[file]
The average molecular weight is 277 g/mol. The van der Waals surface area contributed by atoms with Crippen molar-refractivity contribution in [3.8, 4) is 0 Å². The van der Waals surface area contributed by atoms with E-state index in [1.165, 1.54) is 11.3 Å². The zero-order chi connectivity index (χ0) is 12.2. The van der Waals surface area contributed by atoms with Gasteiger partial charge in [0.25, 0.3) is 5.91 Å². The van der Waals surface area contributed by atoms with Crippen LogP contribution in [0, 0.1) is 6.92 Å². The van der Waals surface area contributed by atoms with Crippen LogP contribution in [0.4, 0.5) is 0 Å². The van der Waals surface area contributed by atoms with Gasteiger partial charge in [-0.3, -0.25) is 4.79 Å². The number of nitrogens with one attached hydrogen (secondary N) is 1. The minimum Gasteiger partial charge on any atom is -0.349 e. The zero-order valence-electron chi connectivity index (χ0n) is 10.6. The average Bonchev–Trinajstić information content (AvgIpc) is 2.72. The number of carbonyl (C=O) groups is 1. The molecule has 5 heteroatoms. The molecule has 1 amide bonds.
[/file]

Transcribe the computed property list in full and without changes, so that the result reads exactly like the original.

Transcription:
The average molecular weight is 277 g/mol. The van der Waals surface area contributed by atoms with Crippen molar-refractivity contribution in [3.8, 4) is 0 Å². The van der Waals surface area contributed by atoms with E-state index in [1.165, 1.54) is 11.3 Å². The zero-order chi connectivity index (χ0) is 12.2. The van der Waals surface area contributed by atoms with Gasteiger partial charge in [0.25, 0.3) is 5.91 Å². The van der Waals surface area contributed by atoms with Crippen LogP contribution in [0, 0.1) is 6.92 Å². The van der Waals surface area contributed by atoms with Crippen LogP contribution in [0.4, 0.5) is 0 Å². The van der Waals surface area contributed by atoms with Gasteiger partial charge in [-0.3, -0.25) is 4.79 Å². The number of nitrogens with one attached hydrogen (secondary N) is 1. The minimum Gasteiger partial charge on any atom is -0.349 e. The zero-order valence-electron chi connectivity index (χ0n) is 10.6. The average Bonchev–Trinajstić information content (AvgIpc) is 2.72. The number of carbonyl (C=O) groups is 1. The molecule has 5 heteroatoms. The molecule has 1 amide bonds.